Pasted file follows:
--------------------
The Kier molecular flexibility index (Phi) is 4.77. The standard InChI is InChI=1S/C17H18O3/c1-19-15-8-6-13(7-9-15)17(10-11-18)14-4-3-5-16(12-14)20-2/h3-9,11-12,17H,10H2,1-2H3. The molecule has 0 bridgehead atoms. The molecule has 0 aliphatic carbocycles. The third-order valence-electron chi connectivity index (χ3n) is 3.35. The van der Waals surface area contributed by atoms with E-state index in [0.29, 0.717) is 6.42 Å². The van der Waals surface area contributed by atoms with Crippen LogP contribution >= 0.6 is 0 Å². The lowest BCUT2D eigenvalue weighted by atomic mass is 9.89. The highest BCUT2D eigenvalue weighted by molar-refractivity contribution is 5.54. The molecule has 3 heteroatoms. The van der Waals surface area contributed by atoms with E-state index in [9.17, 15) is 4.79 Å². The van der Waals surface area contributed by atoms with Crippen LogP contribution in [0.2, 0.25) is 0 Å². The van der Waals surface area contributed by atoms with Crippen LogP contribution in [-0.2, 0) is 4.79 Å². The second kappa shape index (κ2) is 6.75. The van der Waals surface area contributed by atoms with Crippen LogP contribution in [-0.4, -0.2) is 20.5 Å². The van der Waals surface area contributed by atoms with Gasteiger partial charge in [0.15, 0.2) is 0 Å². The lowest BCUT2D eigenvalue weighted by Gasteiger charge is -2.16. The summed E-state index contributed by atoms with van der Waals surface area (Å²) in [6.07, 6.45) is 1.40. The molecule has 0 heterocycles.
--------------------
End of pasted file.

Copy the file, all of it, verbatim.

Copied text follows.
The Kier molecular flexibility index (Phi) is 4.77. The standard InChI is InChI=1S/C17H18O3/c1-19-15-8-6-13(7-9-15)17(10-11-18)14-4-3-5-16(12-14)20-2/h3-9,11-12,17H,10H2,1-2H3. The molecule has 0 bridgehead atoms. The molecule has 0 aliphatic carbocycles. The third-order valence-electron chi connectivity index (χ3n) is 3.35. The van der Waals surface area contributed by atoms with E-state index in [0.29, 0.717) is 6.42 Å². The van der Waals surface area contributed by atoms with Crippen LogP contribution >= 0.6 is 0 Å². The lowest BCUT2D eigenvalue weighted by atomic mass is 9.89. The highest BCUT2D eigenvalue weighted by molar-refractivity contribution is 5.54. The molecule has 3 heteroatoms. The van der Waals surface area contributed by atoms with E-state index in [9.17, 15) is 4.79 Å². The van der Waals surface area contributed by atoms with Crippen LogP contribution in [0.2, 0.25) is 0 Å². The van der Waals surface area contributed by atoms with Crippen LogP contribution in [-0.2, 0) is 4.79 Å². The second kappa shape index (κ2) is 6.75. The van der Waals surface area contributed by atoms with Crippen LogP contribution in [-0.4, -0.2) is 20.5 Å². The van der Waals surface area contributed by atoms with Gasteiger partial charge in [0.15, 0.2) is 0 Å². The lowest BCUT2D eigenvalue weighted by Gasteiger charge is -2.16. The summed E-state index contributed by atoms with van der Waals surface area (Å²) in [6.07, 6.45) is 1.40. The molecule has 0 heterocycles.